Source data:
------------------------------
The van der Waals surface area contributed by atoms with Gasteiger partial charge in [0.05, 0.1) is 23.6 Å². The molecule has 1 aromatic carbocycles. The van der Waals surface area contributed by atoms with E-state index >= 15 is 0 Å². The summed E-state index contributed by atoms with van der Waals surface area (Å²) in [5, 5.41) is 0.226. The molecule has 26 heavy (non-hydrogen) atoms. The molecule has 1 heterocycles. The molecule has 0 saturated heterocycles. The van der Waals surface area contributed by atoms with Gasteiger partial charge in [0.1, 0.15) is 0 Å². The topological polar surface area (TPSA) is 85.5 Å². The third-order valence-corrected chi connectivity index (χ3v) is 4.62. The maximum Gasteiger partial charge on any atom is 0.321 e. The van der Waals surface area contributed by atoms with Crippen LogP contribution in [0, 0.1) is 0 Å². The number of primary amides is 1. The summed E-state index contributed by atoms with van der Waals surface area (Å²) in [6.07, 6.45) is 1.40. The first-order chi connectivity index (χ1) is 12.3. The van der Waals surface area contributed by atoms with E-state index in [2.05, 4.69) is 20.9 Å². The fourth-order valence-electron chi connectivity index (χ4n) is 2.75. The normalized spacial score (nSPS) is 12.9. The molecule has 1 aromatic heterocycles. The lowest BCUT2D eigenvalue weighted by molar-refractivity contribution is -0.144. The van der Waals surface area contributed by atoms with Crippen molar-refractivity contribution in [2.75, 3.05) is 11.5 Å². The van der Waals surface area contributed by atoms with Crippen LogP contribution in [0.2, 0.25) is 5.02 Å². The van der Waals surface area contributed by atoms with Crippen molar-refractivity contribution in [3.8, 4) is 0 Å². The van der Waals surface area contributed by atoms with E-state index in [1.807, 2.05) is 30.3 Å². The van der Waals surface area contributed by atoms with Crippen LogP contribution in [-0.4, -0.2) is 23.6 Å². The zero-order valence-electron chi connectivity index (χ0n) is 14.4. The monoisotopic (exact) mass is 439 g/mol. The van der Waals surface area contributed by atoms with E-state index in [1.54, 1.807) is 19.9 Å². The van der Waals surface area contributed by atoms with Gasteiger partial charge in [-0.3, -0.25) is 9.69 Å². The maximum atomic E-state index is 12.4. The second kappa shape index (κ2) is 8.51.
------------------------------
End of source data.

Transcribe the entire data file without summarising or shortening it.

The van der Waals surface area contributed by atoms with Gasteiger partial charge in [0.05, 0.1) is 23.6 Å². The molecule has 1 aromatic carbocycles. The van der Waals surface area contributed by atoms with E-state index >= 15 is 0 Å². The summed E-state index contributed by atoms with van der Waals surface area (Å²) in [5, 5.41) is 0.226. The molecule has 26 heavy (non-hydrogen) atoms. The molecule has 1 heterocycles. The molecule has 0 saturated heterocycles. The van der Waals surface area contributed by atoms with Gasteiger partial charge in [0.1, 0.15) is 0 Å². The topological polar surface area (TPSA) is 85.5 Å². The third-order valence-corrected chi connectivity index (χ3v) is 4.62. The maximum Gasteiger partial charge on any atom is 0.321 e. The van der Waals surface area contributed by atoms with Crippen LogP contribution in [0, 0.1) is 0 Å². The number of primary amides is 1. The summed E-state index contributed by atoms with van der Waals surface area (Å²) in [6.07, 6.45) is 1.40. The first-order chi connectivity index (χ1) is 12.3. The van der Waals surface area contributed by atoms with E-state index in [2.05, 4.69) is 20.9 Å². The fourth-order valence-electron chi connectivity index (χ4n) is 2.75. The normalized spacial score (nSPS) is 12.9. The molecule has 1 aromatic heterocycles. The lowest BCUT2D eigenvalue weighted by molar-refractivity contribution is -0.144. The van der Waals surface area contributed by atoms with Crippen molar-refractivity contribution in [2.75, 3.05) is 11.5 Å². The van der Waals surface area contributed by atoms with Crippen LogP contribution in [0.2, 0.25) is 5.02 Å². The van der Waals surface area contributed by atoms with Crippen molar-refractivity contribution in [3.8, 4) is 0 Å². The van der Waals surface area contributed by atoms with E-state index in [1.807, 2.05) is 30.3 Å². The van der Waals surface area contributed by atoms with Crippen LogP contribution in [-0.4, -0.2) is 23.6 Å². The zero-order valence-electron chi connectivity index (χ0n) is 14.4. The monoisotopic (exact) mass is 439 g/mol. The van der Waals surface area contributed by atoms with E-state index in [1.54, 1.807) is 19.9 Å². The van der Waals surface area contributed by atoms with Gasteiger partial charge in [-0.3, -0.25) is 9.69 Å². The maximum atomic E-state index is 12.4. The second kappa shape index (κ2) is 8.51.